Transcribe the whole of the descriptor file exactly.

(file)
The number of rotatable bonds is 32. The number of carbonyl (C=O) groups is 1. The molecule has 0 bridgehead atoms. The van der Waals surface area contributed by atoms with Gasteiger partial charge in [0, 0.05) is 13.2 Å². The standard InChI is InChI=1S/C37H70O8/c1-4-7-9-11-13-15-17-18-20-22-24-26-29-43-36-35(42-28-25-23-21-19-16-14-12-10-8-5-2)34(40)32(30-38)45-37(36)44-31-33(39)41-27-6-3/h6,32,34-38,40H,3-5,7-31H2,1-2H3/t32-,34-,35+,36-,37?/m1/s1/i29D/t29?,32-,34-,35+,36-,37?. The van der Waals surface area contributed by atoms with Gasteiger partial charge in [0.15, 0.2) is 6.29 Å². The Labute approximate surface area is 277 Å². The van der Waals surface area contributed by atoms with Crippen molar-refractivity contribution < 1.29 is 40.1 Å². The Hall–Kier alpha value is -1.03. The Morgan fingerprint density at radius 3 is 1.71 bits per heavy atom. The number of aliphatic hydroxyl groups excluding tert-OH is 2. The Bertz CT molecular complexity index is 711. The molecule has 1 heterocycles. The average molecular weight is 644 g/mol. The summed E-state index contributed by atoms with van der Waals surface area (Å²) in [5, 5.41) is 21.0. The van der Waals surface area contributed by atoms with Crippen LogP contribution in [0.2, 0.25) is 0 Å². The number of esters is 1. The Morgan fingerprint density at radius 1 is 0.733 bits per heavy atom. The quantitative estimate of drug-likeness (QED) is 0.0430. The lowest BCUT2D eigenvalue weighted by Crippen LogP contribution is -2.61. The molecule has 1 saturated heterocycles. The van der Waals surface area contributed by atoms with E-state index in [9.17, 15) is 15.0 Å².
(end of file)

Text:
The number of rotatable bonds is 32. The number of carbonyl (C=O) groups is 1. The molecule has 0 bridgehead atoms. The van der Waals surface area contributed by atoms with Gasteiger partial charge in [0, 0.05) is 13.2 Å². The standard InChI is InChI=1S/C37H70O8/c1-4-7-9-11-13-15-17-18-20-22-24-26-29-43-36-35(42-28-25-23-21-19-16-14-12-10-8-5-2)34(40)32(30-38)45-37(36)44-31-33(39)41-27-6-3/h6,32,34-38,40H,3-5,7-31H2,1-2H3/t32-,34-,35+,36-,37?/m1/s1/i29D/t29?,32-,34-,35+,36-,37?. The van der Waals surface area contributed by atoms with Gasteiger partial charge in [0.15, 0.2) is 6.29 Å². The Labute approximate surface area is 277 Å². The van der Waals surface area contributed by atoms with Crippen molar-refractivity contribution < 1.29 is 40.1 Å². The Hall–Kier alpha value is -1.03. The Morgan fingerprint density at radius 3 is 1.71 bits per heavy atom. The number of aliphatic hydroxyl groups excluding tert-OH is 2. The Bertz CT molecular complexity index is 711. The molecule has 1 heterocycles. The average molecular weight is 644 g/mol. The summed E-state index contributed by atoms with van der Waals surface area (Å²) in [5, 5.41) is 21.0. The van der Waals surface area contributed by atoms with Crippen LogP contribution in [0.2, 0.25) is 0 Å². The number of esters is 1. The Morgan fingerprint density at radius 1 is 0.733 bits per heavy atom. The quantitative estimate of drug-likeness (QED) is 0.0430. The lowest BCUT2D eigenvalue weighted by Crippen LogP contribution is -2.61. The molecule has 1 saturated heterocycles. The van der Waals surface area contributed by atoms with E-state index in [9.17, 15) is 15.0 Å².